Print is just talking on paper - Thomas Edison
Through their marking, children are communicating their ideas, expressing their feelings, developing their imagination and creativity, and testing their hypotheses about the world, it is a truly valuable experience for young writers. For the focus of this post I am referring to the role of mark making in the development of handwriting skills and letter formation. In the early years children make marks simply for the sensory enjoyment of that smooth feeling of moving a marker across the whiteboard or the bumpy sensation of chalk grating across the tarmac, or simply the visual sadifaction of coloured paint dripping down the page. All these experiences are building their confidence and dexterity as well as the fine motor skills needed for compedent use of writing tools.
To celebrate Science Week we have been super lucky to have our very our Professor Science Pants (impromptu name) visit us every day! Each day, Professor S for short comes bursting through the door after morning break looking mad as a hatter and ladened down with all sorts of science equipment... strangly Ms Murray is nowhere to been seen for the next hour and a half??? probably enjoying a well earned extended coffee break we think...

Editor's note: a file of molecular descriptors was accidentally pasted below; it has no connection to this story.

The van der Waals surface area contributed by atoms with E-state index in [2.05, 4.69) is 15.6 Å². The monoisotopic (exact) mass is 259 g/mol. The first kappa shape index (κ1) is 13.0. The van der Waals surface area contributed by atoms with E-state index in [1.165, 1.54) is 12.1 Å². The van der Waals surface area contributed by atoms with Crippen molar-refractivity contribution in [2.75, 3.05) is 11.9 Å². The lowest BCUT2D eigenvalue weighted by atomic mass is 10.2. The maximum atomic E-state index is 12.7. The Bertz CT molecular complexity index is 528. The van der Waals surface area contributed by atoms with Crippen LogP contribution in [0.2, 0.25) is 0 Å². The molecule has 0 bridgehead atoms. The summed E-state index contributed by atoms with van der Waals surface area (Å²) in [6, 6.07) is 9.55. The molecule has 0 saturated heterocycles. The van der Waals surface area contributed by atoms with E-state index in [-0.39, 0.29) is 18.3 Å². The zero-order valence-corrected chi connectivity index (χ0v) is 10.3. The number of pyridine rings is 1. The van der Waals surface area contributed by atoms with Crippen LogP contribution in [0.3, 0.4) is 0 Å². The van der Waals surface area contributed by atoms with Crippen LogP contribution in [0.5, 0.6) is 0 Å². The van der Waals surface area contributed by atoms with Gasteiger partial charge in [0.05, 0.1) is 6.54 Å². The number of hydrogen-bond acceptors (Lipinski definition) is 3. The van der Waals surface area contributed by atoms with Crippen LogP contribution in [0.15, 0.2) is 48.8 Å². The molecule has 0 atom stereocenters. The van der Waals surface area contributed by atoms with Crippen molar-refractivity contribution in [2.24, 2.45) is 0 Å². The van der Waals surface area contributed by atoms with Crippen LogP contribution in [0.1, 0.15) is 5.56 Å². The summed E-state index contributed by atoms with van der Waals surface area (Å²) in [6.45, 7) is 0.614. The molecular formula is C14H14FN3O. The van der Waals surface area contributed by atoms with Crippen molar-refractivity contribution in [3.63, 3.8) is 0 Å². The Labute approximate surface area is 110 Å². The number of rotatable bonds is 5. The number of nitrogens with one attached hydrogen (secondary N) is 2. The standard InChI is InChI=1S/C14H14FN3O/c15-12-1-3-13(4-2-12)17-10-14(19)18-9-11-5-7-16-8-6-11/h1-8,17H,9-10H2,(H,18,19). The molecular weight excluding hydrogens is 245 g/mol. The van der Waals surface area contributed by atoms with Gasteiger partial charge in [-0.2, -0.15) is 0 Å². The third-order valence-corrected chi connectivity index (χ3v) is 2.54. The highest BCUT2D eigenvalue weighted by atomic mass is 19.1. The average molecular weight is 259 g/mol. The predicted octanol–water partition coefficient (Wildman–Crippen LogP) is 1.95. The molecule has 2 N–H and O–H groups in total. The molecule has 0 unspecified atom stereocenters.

Playful Lesson Planning...
Strand Unit: Length
Content Objective: 1) Develop and understanding of the concept of length through exploration and discussion and use of appropriate language. 2) Compare and order objects according to length
It is always nice to start a new topic or lesson with a story. The children and I go to the carpet for this lesson. Read a story that discusses length. Talk about the topical language. Long, short, longer, shorter, longest, shortest etc.